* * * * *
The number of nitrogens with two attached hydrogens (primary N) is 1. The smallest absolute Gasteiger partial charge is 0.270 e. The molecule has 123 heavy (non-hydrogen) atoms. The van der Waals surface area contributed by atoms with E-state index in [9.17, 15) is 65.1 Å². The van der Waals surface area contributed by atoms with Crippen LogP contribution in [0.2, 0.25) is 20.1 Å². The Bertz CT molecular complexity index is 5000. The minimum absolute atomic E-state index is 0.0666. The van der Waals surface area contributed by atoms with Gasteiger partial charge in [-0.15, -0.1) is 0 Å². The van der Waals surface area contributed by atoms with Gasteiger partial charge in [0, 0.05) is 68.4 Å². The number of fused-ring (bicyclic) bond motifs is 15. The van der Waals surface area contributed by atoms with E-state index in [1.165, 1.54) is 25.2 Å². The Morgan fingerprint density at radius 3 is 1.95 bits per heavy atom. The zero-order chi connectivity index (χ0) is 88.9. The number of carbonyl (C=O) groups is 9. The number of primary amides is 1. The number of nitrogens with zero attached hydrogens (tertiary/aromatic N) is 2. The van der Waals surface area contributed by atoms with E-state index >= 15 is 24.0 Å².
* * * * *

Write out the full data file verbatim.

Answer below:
The number of nitrogens with two attached hydrogens (primary N) is 1. The smallest absolute Gasteiger partial charge is 0.270 e. The molecule has 123 heavy (non-hydrogen) atoms. The van der Waals surface area contributed by atoms with E-state index in [9.17, 15) is 65.1 Å². The van der Waals surface area contributed by atoms with Crippen LogP contribution in [0.2, 0.25) is 20.1 Å². The Bertz CT molecular complexity index is 5000. The minimum absolute atomic E-state index is 0.0666. The van der Waals surface area contributed by atoms with Gasteiger partial charge in [-0.15, -0.1) is 0 Å². The van der Waals surface area contributed by atoms with Gasteiger partial charge in [0, 0.05) is 68.4 Å². The number of fused-ring (bicyclic) bond motifs is 15. The van der Waals surface area contributed by atoms with E-state index in [1.165, 1.54) is 25.2 Å². The Morgan fingerprint density at radius 3 is 1.95 bits per heavy atom. The zero-order chi connectivity index (χ0) is 88.9. The number of carbonyl (C=O) groups is 9. The number of primary amides is 1. The number of nitrogens with zero attached hydrogens (tertiary/aromatic N) is 2. The van der Waals surface area contributed by atoms with E-state index >= 15 is 24.0 Å².